People with severe sleep apnea may have an increased risk of silent strokes and small lesions in the brain, according to a study presented at the 2012 American Stroke Association International Conference.

“We found a surprisingly high frequency of sleep apnea in patients with stroke that underlines its clinical relevance as a stroke factor,” said lead study author Dr. Jessica Kepplinger, in a statement.

“Sleep apnea is widely unrecognizable and still neglected. Patients who had severe sleep apnea were more likely to have silent strokes and the severity of sleep apnea increased the risk of being disabled at hospital discharge,” she explained.

The results showed that 91 percent (51 of 56) of the patients who had a stroke had sleep apnea and were more likely to have silent strokes and white matter lesions that increased risk of disability at hospital discharge.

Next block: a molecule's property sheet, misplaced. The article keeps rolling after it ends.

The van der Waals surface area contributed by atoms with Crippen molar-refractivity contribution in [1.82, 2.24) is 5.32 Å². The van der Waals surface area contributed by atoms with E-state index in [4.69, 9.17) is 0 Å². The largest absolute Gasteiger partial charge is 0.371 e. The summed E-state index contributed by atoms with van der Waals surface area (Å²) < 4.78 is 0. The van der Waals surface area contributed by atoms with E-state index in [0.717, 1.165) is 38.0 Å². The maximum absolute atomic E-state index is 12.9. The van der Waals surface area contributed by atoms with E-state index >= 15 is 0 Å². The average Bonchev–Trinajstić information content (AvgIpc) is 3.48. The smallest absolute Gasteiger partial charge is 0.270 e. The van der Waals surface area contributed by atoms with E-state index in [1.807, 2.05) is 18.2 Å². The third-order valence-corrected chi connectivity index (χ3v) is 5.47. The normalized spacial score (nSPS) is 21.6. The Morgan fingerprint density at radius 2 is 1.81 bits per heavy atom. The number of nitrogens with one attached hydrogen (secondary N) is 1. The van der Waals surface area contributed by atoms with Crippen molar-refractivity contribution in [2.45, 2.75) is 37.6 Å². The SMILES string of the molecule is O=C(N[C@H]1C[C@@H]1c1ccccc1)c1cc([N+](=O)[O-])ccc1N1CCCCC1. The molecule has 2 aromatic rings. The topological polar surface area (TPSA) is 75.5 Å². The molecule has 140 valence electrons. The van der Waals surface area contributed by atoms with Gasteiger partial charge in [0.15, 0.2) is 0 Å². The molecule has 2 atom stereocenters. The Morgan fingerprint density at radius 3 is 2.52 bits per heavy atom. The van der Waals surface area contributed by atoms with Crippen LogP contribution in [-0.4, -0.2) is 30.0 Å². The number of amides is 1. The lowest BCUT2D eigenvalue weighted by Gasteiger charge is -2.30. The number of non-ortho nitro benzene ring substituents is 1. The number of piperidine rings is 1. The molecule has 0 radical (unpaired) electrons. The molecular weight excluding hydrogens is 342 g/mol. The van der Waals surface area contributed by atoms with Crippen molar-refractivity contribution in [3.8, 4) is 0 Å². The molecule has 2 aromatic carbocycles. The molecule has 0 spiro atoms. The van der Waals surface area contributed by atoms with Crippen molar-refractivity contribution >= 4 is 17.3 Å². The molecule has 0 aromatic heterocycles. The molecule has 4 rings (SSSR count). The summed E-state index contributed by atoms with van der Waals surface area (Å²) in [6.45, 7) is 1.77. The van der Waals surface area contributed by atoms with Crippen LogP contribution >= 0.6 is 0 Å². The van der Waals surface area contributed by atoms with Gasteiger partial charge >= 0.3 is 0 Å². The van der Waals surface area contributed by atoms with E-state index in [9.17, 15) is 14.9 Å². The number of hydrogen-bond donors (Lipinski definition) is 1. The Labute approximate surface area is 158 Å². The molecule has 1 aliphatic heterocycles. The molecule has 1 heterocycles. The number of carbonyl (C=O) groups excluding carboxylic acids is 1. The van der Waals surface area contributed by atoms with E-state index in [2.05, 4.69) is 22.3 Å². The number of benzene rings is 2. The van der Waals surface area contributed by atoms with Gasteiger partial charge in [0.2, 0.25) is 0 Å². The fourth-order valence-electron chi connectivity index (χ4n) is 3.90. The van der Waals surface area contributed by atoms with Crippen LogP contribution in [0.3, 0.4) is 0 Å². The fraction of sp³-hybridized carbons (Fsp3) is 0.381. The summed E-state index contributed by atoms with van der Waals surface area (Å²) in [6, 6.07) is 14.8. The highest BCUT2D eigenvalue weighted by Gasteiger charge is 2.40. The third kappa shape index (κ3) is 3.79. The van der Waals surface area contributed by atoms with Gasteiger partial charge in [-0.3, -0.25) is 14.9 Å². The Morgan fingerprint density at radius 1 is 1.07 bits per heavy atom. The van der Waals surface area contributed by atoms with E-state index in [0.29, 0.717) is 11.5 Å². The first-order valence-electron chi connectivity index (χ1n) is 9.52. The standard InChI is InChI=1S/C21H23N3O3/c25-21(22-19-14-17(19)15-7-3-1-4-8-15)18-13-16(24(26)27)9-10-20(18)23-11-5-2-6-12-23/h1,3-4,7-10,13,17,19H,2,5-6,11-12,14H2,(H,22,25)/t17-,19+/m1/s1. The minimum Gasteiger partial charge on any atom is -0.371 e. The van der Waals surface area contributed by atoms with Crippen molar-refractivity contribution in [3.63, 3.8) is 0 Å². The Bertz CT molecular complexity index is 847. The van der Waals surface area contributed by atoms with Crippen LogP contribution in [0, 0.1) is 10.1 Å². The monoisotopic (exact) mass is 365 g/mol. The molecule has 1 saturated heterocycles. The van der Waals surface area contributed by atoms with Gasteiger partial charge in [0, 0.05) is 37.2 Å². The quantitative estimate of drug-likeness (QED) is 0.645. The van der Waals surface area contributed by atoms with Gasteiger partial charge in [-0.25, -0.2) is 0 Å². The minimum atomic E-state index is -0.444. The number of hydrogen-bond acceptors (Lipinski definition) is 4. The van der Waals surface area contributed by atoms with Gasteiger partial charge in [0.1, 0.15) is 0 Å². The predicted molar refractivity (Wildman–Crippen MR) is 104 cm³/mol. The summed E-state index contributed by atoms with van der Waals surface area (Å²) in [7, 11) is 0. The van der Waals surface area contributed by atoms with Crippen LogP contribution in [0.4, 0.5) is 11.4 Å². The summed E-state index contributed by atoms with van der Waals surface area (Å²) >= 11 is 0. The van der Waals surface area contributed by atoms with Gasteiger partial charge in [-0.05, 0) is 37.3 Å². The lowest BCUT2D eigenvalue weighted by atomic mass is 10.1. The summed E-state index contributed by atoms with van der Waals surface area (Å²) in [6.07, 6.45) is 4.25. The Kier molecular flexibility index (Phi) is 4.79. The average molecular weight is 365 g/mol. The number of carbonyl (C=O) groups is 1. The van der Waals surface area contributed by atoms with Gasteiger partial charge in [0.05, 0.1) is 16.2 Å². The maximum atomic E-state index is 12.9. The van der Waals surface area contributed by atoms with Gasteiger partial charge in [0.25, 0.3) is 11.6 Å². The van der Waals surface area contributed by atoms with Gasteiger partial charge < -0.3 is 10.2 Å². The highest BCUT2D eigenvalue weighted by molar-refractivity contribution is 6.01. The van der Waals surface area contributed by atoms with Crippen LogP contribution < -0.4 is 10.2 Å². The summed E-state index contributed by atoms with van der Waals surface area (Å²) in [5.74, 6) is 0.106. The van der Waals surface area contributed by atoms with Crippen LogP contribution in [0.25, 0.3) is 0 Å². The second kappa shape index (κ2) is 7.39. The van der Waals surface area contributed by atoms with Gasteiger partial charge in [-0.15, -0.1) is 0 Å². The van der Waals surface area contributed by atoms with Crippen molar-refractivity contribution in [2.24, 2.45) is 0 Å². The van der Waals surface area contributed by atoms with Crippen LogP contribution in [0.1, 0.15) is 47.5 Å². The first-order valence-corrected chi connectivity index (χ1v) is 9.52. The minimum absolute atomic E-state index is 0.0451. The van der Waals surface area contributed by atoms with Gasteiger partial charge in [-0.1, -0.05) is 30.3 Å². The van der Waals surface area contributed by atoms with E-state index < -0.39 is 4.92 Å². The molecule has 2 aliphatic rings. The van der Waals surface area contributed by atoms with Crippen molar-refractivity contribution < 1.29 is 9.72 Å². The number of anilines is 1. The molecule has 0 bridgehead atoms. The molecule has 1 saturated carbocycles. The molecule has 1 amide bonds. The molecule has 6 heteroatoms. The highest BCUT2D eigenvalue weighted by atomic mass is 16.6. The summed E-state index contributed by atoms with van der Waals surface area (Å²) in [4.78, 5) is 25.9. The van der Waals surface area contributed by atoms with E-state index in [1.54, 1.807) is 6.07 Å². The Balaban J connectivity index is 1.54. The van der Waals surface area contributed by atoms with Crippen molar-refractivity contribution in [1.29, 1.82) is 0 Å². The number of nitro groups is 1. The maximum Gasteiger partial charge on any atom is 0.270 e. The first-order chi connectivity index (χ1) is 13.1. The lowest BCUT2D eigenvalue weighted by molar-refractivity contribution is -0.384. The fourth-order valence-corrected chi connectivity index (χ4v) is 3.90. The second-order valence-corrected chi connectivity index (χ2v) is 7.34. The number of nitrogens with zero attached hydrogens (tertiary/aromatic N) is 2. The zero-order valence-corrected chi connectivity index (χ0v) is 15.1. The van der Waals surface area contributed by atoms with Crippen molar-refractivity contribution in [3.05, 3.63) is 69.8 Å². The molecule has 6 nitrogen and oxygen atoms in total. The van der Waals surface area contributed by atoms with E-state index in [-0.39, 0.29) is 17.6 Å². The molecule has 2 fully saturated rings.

Researchers also found that having more than five sleep apnea episodes per night was associated with silent strokes, and more than one-third of patients with white matter lesions had severe sleep apnea.

More than 50 percent of silent stroke patients had sleep apnea, and even though men were more likely to have silent infarcts, correlations between sleep apnea and silent infarcts remained the same after adjustment for such gender differences.

Participants used in the study were 67 years of age on average, white, and 54 percent of the women underwent overnight in-hospital-testing for sleep apnea. MRI’s and computerized tomography determined silent strokes and white matter lesions.

The research team believes that the level of concern for sleep apnea should be raised to equal other vascular risk factors such as high blood pressure.

“Demographic characteristics in our study are comparable to western European populations, but our findings may not be entirely generalizable to other populations with diverse ethnicities such as in the U.S.,” Kepplinger said.